Evan: Yeah, I don’t see it as bleak and dark. You know, it’s full of harmonies and layers. There’s a lot going on, there’s a lot happening in the music, and it’s very vibrant. I guess, because it’s slow and it’s drawn out a little bit at the start, people associate that, maybe, with something a little bit bleaker and darker for some reason. To me, it’s kind of like nature; there’s birds over here and butterflies over there. It’s kind of a reflection of nature where sometimes everything is very still. At dawn everything is very still and then suddenly, the sun comes up and there’s a lot of activity. It is very representative of that cycle of nature. So I think that’s the way of seeing where it goes [the album]: slow and expansive at the start, to a lot of activity as it goes on. A lot is happening and then this tenant dies out, so you kind of see this cycle of the day. I think in many ways that’s how I see the music represented.
I don’t want to lump it into being just two things, but it’s like a juxtaposition of beauty mixed with melancholy. I can see what people are getting at when they say it’s “dark”, I wouldn’t say it’s visceral or anything like that, but there is a shade of sadness to it.
Nathanael: Yeah, there’s this kind of cloud but then at the end, the clouds’ part ways. What’s funny is the original idea for the artwork was this very bleak statue juxtaposed against a clear blue sky. I always thought the cover needed to be in full colour. If you’d said, “let’s do black and white cover”, I would’ve been like “no, the first album was like that, this needs to be different”. But the final image just worked.
Raphael: Yeah, I think it was a simple but effective solution, and the main thing that drew us to it was the connection with the overall album concept and the album title, and the idea of what you’ve inherited and where you’re going and the responsibility that you carry through to the future, regardless of what your past baggage might be. That could be as an individual or as a species, but that’s part of the idea, being on those tracks and being on that road I guess, and not knowing where it goes but knowing where you’ve come from.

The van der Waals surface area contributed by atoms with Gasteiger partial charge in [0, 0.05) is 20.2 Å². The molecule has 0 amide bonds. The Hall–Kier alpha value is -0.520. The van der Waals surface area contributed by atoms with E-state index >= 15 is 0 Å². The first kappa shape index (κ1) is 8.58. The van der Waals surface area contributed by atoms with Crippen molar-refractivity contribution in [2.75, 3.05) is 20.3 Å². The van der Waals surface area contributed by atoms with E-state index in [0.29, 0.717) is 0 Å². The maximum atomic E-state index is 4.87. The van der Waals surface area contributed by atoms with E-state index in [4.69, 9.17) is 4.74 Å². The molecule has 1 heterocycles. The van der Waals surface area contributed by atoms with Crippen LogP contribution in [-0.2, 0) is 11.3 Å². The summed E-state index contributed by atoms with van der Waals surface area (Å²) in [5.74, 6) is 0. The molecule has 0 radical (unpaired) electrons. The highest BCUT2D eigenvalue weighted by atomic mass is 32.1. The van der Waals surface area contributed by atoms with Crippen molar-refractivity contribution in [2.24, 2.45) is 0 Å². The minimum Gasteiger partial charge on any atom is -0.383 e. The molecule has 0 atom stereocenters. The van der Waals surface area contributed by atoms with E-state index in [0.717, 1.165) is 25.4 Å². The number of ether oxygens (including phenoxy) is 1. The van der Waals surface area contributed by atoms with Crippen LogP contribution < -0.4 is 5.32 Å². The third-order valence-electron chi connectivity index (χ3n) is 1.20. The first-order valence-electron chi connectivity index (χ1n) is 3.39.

Nathanael: Inheritance as a concept, I love it because it represents the past, present and future: you inherit something which paints the present which is this whole cycle. So the album is showing you these tracks and is asking: “do we keep following a path that’s just disintegrating?”
That’s really interesting. So are you getting at the responsibilities we have, like we owe something to the future – is that how you’ve centred the album, thematically?
Nathanael: It’s not that overt. It’s more of a general theme. It’s less like “okay, humans, what do we do?” It’s more like, “take a look around, see for yourself, what do you see?” How do you interpret it? What’s interesting is I have a friend who listened to the record and he got back to me and he said, “I like the record, it feels very social, very human. And I thought that was cool, him saying that, because that was partially the intention, but I had never told him that. So the fact that he was able to get that from it… it’s nice when those kinds of connections happen.
What with the success of the Woodfall in 2014, how come it took so long to write and release Inheritance?
Raphael: Well, we broke up several times.
Raphael: No we didn’t. [laughs]
[laughs] Got me, you got me.